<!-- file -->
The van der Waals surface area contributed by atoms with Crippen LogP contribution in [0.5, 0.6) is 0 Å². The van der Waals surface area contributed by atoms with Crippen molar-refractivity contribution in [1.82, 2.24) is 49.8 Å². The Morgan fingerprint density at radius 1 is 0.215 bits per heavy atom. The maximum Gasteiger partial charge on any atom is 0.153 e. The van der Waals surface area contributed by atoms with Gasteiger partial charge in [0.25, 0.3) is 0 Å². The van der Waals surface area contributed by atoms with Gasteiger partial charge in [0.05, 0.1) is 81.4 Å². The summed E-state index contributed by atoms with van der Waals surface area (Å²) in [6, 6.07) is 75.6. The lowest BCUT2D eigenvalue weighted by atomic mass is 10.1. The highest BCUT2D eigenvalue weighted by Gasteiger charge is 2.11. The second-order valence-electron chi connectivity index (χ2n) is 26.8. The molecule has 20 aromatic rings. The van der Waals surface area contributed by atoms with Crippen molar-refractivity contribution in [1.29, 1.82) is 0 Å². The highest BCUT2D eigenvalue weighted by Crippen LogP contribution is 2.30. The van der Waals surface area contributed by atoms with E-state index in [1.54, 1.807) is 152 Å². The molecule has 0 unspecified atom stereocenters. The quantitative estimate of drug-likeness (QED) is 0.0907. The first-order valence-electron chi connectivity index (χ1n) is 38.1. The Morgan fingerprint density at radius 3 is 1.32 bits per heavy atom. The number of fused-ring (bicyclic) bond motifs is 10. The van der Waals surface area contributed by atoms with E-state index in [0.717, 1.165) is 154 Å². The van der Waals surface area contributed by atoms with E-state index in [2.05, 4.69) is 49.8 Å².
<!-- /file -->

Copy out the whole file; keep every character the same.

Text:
The van der Waals surface area contributed by atoms with Crippen LogP contribution in [0.5, 0.6) is 0 Å². The van der Waals surface area contributed by atoms with Crippen molar-refractivity contribution in [1.82, 2.24) is 49.8 Å². The Morgan fingerprint density at radius 1 is 0.215 bits per heavy atom. The maximum Gasteiger partial charge on any atom is 0.153 e. The van der Waals surface area contributed by atoms with Gasteiger partial charge in [0.25, 0.3) is 0 Å². The van der Waals surface area contributed by atoms with Gasteiger partial charge in [0.05, 0.1) is 81.4 Å². The summed E-state index contributed by atoms with van der Waals surface area (Å²) in [6, 6.07) is 75.6. The lowest BCUT2D eigenvalue weighted by atomic mass is 10.1. The highest BCUT2D eigenvalue weighted by Gasteiger charge is 2.11. The second-order valence-electron chi connectivity index (χ2n) is 26.8. The molecule has 20 aromatic rings. The van der Waals surface area contributed by atoms with Crippen molar-refractivity contribution in [1.29, 1.82) is 0 Å². The highest BCUT2D eigenvalue weighted by Crippen LogP contribution is 2.30. The van der Waals surface area contributed by atoms with E-state index in [1.54, 1.807) is 152 Å². The molecule has 0 unspecified atom stereocenters. The quantitative estimate of drug-likeness (QED) is 0.0907. The first-order valence-electron chi connectivity index (χ1n) is 38.1. The Morgan fingerprint density at radius 3 is 1.32 bits per heavy atom. The number of fused-ring (bicyclic) bond motifs is 10. The van der Waals surface area contributed by atoms with E-state index in [0.717, 1.165) is 154 Å². The van der Waals surface area contributed by atoms with E-state index in [2.05, 4.69) is 49.8 Å².